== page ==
Battle of Trenton - Conflict & Date:
The Battle of Trenton was fought December 26, 1776, during the American Revolution (1775-1783).
Armies & Commanders
Battle of Trenton - Background:
Having been defeated in the battles for New York City, General George Washington and the remnants of the Continental Army retreated across New Jersey in the late fall of 1776. Vigorously pursued by the British forces under Major General Lord Charles Cornwallis, the American commander sought to gain the protection of the Delaware River. As they retreated, Washington faced a crisis as his battered army began to disintegrate through desertions and expiring enlistments. Crossing the Delaware River into Pennsylvania in early December, he made camp and attempted to reinvigorate his shrinking command.
Badly reduced, the Continental Army was poorly supplied and ill-equipped for winter with many of the men still in summer uniforms or lacking shoes. In a stroke of luck for Washington, General Sir William Howe, the overall British commander, ordered a halt to the pursuit on December 14 and directed his army to enter winter quarters. In doing so, they established a series of outposts across northern New Jersey. Consolidating his forces in Pennsylvania, Washington was reinforced by around 2,700 men on December 20 when two columns, led by Major Generals John Sullivan and Horatio Gates, arrived.
With the morale of the army and public ebbing, Washington believed that an audacious act was required to restore confidence and help boost enlistments. Meeting with his officers, he proposed a surprise attack on the Hessian garrison at Trenton for December 26. For the operation, he intended to cross the river with 2,400 men and march south against the town. This main body was to be supported by Brigadier General James Ewing and 700 Pennsylvania militia which were to cross at Trenton and seize the bridge over Assunpink Creek to prevent enemy troops from escaping.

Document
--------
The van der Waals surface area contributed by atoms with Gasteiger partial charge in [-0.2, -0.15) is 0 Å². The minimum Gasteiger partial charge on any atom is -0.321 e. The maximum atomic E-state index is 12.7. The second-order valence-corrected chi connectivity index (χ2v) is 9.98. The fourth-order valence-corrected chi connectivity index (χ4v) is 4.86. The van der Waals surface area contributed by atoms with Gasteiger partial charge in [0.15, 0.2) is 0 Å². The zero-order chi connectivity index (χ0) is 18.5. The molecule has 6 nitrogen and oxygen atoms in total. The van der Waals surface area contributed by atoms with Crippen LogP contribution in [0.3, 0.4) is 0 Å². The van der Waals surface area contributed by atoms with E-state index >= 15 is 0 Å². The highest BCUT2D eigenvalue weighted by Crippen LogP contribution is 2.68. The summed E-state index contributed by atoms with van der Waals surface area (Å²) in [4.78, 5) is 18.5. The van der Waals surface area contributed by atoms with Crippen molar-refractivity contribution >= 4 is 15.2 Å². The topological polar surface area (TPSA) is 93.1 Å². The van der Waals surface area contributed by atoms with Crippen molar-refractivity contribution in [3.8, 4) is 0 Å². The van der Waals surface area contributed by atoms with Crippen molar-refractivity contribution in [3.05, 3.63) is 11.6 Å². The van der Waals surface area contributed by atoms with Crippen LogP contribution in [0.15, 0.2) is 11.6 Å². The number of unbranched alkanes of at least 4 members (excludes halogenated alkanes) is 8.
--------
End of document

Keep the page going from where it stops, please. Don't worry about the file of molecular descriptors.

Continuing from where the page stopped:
In addition to the strikes against Trenton, Brigadier General John Cadwalader and 1,900 men were to make a diversionary attack on Bordentown, NJ. At Trenton, the Hessian garrison of 1,500 men was commanded by Colonel Johann Rall. Having arrived at the town on December 14, Rall had rejected his officers' advice to build fortifications. Instead, he believed that his three regiments would be able to defeat any attack in open combat. Though he dismissed intelligence reports that the Americans were planning an attack, Rall did request reinforcements as colonial troops were raiding his supply lines.
Crossing the Delaware:
Combating rain, sleet, and snow, Washington's army reached the river at McKonkey's Ferry on the evening of December 25. Behind schedule, they were ferried across by Colonel John Glover's Marblehead regiment using Durham boats for the men and larger barges for the horses and artillery. Having completed the crossing around 3:00 AM, they began their march south towards Trenton. Unknown to Washington, Ewing was unable to make the crossing due to the weather and heavy ice in the river. In addition, Cadwalader had succeeded in crossing his men, but returned to Pennsylvania when he was unable to cross his artillery.